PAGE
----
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1.2 Queues in communication systems

Queueing models arise in communication systems because they represent contention for resources. Performance modelling of communication systems has been carried out for many years with a view to assisting optimization and guiding the design of new generation systems. In a communication system, the messages or packets are transmitted through links from a source node to a destination node. In a queueing context, the messages are referred to as customers, channels as servers, message transmission times through a channel as service times and the number of links (from the source node to the destination node) as the number of servers. The emphasis on analysis of queueing models with application in communication systems is laid by many researchers including Boxma and Syski [31], Daigle [46], Gebali [66], Koole [96], Trivedi [157] among others.

Performance analysis of a communication network deals with the evaluation of the level of efficiency the network achieves, and the level of (dis)satisfaction of its users. A key element is the characterization of the impact of ‘user parameters’ on the performance offered by the network. Performance analysis is a probabilistic discipline, as the main underlying assumption of user behavior is that it is inherently random. Therefore, such analysis is described by a queueing model which defines the probabilistic properties of the traffic at the network. The performance measures in communication networks include the tuning range, processing requirements, propagation delay with respect to the packet transmission time, waiting time before packet transmission and channel allocation [48, 116]. Use of queueing theory in performance analysis of ATM networks [98], performance analysis of telephone systems [174], queueing analysis of IEEE 802.11 MAC based wireless networks [34, 155] and many others can be found in literature.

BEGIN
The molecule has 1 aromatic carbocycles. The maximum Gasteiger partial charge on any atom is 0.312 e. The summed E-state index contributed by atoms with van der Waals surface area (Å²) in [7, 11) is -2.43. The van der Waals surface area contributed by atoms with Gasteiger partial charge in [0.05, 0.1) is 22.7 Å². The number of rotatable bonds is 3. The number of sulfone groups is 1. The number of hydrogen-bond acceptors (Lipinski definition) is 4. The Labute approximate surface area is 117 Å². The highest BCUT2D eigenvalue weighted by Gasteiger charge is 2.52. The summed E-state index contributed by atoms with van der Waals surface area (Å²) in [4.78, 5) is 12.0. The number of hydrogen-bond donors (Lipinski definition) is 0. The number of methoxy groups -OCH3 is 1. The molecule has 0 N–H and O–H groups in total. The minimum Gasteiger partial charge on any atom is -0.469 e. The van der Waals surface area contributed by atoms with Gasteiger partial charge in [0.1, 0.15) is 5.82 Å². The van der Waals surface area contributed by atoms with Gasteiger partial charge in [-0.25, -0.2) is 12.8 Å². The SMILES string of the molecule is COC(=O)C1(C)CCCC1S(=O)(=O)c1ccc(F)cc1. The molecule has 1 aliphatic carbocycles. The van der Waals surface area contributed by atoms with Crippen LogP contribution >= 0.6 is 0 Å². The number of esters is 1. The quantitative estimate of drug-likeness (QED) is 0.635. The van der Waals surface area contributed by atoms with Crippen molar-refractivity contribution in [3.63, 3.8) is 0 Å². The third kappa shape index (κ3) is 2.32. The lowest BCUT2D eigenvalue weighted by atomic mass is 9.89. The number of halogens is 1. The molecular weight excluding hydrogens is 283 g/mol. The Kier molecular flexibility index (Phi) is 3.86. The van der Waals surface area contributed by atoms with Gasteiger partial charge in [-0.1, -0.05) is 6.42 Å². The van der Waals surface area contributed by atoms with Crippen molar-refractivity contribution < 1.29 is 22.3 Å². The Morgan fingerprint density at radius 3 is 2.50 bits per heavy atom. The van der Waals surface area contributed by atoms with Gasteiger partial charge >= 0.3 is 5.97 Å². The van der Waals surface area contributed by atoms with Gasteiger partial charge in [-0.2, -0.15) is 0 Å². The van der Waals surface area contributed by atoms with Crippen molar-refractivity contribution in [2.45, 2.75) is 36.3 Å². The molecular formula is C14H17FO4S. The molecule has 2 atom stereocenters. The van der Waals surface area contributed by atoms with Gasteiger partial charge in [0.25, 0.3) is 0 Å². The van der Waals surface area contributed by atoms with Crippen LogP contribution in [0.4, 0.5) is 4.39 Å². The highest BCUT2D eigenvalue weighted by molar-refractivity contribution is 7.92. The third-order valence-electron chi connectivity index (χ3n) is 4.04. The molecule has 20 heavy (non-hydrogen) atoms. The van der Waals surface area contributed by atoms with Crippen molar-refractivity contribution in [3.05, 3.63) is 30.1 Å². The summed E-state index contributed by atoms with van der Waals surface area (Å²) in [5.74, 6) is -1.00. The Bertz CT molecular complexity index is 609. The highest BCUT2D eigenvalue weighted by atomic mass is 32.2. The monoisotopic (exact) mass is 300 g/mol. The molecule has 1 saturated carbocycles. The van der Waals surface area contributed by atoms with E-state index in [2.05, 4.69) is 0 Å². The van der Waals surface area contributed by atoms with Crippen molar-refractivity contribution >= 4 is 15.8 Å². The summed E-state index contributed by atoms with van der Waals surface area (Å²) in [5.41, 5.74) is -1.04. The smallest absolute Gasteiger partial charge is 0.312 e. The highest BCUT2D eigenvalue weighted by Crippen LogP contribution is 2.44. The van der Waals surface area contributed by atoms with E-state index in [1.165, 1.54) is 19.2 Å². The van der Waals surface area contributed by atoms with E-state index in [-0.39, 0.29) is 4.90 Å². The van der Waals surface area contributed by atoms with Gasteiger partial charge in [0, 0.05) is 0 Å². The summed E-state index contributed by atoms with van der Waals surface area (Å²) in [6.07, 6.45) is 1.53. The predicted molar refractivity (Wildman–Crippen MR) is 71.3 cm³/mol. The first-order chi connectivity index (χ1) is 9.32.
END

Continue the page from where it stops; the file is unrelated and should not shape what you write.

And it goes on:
For high-speed networks, data traffic is seldom uniform and is characterized by periods of burstiness. Traffic bursts tax the network resources and lead to network congestion and data loss. Burstiness in sources like, voice, coded video and bulk data transfers; and correlation between interarrival times of packets or cells, are very important factors in the analysis of system performance. A Bernoulli/Poisson process or an independent renewal


arrival process is not an appropriate assumption for an arrival process of network traffic as it cannot capture the correlation of packets in a network, However, processes like Poisson process can capture burstiness in network traffic. Thus a generalized model is needed to study the performance of networks where arrivals are correlated. A Markov-modulated process or more generally a Markov arrival process (MAP) is widely used for non-renewal type arrival processes [45]. In a Markov-modulated traffic model, states are introduced to the model where the source changes its characteristic, depending on the current state.

The state of the source could represent its data rate, its packet length etc. When the Markov process represents data rate, the source can be in any of several active states and generates traffic with a rate that is determined by the state.